What to say of you liked it
A cauldron bubbling with mischievous pranks and pratfalls that qualifies as the definitive guide to hoax TV.
What to say if you didn’t like it
A litany of exploitative humour in which the weak and frail are bullied by the credible whose only talent is to diminish the work of others while creating little of note by their own hand.
What was good about it?
• Some of the hoaxes were still quite funny. But most remarkably, those that have aged best were dreamt up by the much-reviled Noel Edmonds. Winding-up Richard Whiteley on Countdown with two contestants who were incompetent neurotic cheats saw the smooth host lose his temper after Richard the contestant proudly solved the numbers puzzle by listing the three single digit figures 6,2 and 3 to arrive at 623. Or the pair struggling to come up with more than a six letter word with the letters OMETHINGS.
Britt Ekland’s plea in the Carla the Elephant Appeal on Brass Eye. “Last week they stopped a pig jumping from a tree on to a python in a two-way death pact.”
• Jeremy Beadle was a surprisingly engaging host rarely indulging in his own work and instead displaying a passionate insight for the hoaxes devised by others.
• The hoaxes from foreign TV shows such as Diego Maradona being set-up on a golf course. It didn’t quite work to begin with as when someone pretended they’d been struck on the head by a ball, the portly Argentine rode off in his buggy laughing loudly; but they did get him by causing a jetty to collapse as he sized up a tee-shot dumping him in a lake.
What was bad about it?
• None of those who actually devised and pulled-off the stitch-ups actually took part in the show, which rather drained it of insight. The closest we got was Brass Eye writer David Quantick explaining the Carla the Elephant Appeal, but he is a talking head on everything from the World’s Shortest Cliff-face to the Top Ten Ways To Extract The Last Bits Of Margarine From The Tub, so he doesn’t count. We also had the relatively extraneous views of various producers, directors and Channel 4’s lawyer.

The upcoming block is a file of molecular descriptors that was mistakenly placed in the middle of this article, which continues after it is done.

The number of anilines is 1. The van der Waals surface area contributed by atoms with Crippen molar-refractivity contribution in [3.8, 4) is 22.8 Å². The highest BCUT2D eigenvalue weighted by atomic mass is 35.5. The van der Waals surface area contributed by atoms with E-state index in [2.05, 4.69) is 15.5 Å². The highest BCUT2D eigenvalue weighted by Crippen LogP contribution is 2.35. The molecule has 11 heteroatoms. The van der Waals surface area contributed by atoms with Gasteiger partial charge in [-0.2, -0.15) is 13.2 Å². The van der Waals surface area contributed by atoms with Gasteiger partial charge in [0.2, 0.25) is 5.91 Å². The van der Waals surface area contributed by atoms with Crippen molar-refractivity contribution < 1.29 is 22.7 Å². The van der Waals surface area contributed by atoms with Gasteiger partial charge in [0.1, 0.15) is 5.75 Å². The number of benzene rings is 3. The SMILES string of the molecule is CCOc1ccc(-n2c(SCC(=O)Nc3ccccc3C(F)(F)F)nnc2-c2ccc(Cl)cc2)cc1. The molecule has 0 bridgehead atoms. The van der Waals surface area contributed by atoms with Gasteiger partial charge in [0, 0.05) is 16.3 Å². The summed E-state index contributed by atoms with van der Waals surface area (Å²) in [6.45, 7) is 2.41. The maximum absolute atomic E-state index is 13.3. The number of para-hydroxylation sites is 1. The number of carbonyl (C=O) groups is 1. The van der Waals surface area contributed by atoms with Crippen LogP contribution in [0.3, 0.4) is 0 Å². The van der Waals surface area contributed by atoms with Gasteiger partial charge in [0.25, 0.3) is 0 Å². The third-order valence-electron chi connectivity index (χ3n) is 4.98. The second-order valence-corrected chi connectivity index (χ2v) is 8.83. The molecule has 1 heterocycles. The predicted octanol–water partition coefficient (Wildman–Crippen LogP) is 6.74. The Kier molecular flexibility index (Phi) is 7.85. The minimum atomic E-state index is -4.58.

• Many of those who contributed to the show seemed to appear for the same reason why they were such easy targets for the hoaxers – an insatiable desire for publicity. Dave Lee Travis, John Fashanu and Peter Stringfellow were the victims because they contribute nothing else to culture other than to be deluded ciphers and caricatures who invite mockery and derision through their manifest lack of talent.
• John Fashanu emphasising the word “Jeremy” when he spoke to Beadle about being duped by Ant & Dec as if to aspire to instill his testimony with a fallacious sincerity. And later his hollow threat to get Ant & Dec back as it’s unlikely he will be given a vehicle to perform such a stunt, and the same goes for DLT and his warning to Noel Edmonds.
• The contribution of Emma Jones whose voice vacillates like an air stewardess stumbling down the aisle to soothe the nerves of passengers during a particularly heavy bout of turbulence and has the substance of the contents of Laika’s lungs ten minutes after the oxygen ran out.
• The revelation that DLT’s “off camera” rant at Noel Edmonds has gone “round the world on the internet”. Who would be interested in a washed-up DJ hurling profanities at a colleague from about 15 years ago?